Now on the other hand, there is the possibility that Facebook and foursquare will never play nice and/or Facebook Places will not become a force for foursquare to reckon with. Some of these points were explored during the August 24th #4SqCHAT (which I strongly encourage everyone, especially fans of foursquare or LBS, to check out). I found the discussion to be very interesting- here are some tweet-highlights that shed light on this “other side of the coin”-
4sqchatlog

To recap, the feeling is that Facebook Places is currently just barely viable, Mashable readers atleast still prefer foursquare, yet if only 1% of Facebook adopts Places it’ll be bigger than foursquare. One of foursquare’s opportunities here is to convert Facebook Places users (as I discussed above). But hope for Facebook Places integration should be tempered by the fact that Facebook and Twitter have not played nicely in the past. Of course, since only 1% adoption makes Facebook Places huge the business opportunity is also huge, but it if only businesses are excited about this (I too am guilty of this, thinking from a marketing perspective and being excited there more than anything) then that’s a bad sign. This led the group to think on motives behind why foursquare was created versus Facebook Places, which pointed out that the spirit behind each yields different community reactions (Facebook rebellion as a movement versus Foursquare Day as a movement).

With either possibility, Facebook Places integrating smoothly with foursquare to their mutual benefit or foursquare marching on without them to continued success, it’s pretty clear that foursquare does not need to check out of the Location-Based Services game. Facebook Places may earn the “uber-mega-super-duper swarm” badge for having a larger user base, they won’t take over as mayor anytime soon. However by growing the LBS community, be it through Facebook or foursquare, we all stand to benefit- and that’s why I’ve proposed the SXSW panel. Please give it a vote, spread the word and let us know what you think!

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Google Buzz got it right: Why I’m addicted to Foursquare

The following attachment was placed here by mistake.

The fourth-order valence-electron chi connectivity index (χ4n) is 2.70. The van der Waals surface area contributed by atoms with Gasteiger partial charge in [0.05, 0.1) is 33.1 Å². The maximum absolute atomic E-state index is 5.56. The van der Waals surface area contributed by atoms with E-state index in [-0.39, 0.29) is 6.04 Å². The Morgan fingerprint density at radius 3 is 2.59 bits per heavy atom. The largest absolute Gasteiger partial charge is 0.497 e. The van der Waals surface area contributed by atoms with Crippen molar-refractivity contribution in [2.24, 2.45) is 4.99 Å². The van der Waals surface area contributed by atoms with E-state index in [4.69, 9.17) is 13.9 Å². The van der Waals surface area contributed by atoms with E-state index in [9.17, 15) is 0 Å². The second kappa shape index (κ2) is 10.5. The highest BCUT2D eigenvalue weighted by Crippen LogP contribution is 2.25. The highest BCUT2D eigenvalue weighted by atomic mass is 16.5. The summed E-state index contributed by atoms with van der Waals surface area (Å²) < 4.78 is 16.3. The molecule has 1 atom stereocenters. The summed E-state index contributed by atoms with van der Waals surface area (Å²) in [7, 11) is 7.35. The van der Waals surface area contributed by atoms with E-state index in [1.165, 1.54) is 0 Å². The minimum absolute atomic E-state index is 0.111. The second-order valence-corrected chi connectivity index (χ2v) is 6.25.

by on Feb.14, 2010, under Location-Based Services

Foursquare - Google Buzz - Twitter and Facebook

I first heard of Foursquare from my usual news-source: Twitter. I think it started showing up in my stream over the summer last year. I downloaded it, played with it, but wasn’t in one of the covered cities so I didn’t think I’d be able to use it meaningfully. It seemed interesting, maybe something to check out later.

It wasn’t until I was at IMS09 and I was figuring out lunch plans/who was doing what when Rachel Levy (THE Boston Marketer) said “looks like a bunch of people are all checked in at Five Guys on Foursquare” that I realized Foursquare was going to stick and take off. That evening at the #IMS09 Tweetup at the Twenty8Restaurant I loaded up my Foursquare app on my iPhone and Rachel showed me how to make using it fun and awesome.

Then I was psyched for it, I totally got it and I wanted it to show up in MY town and wanted all my friends to start using it- last month that happened. That was almost 3 months later and I had almost given up on Foursquare and even with the announcement I didn’t pick it up right away again. But then someone new joined us at MicroArtsMonica Wright (SEM ninja and all around badass) and she showed up in full Foursquare mode and immediately my Foursquare habit started in earnest. Now I’m hooked and I’d like to get you hooked too. Because the more people who use it, the more fun it is!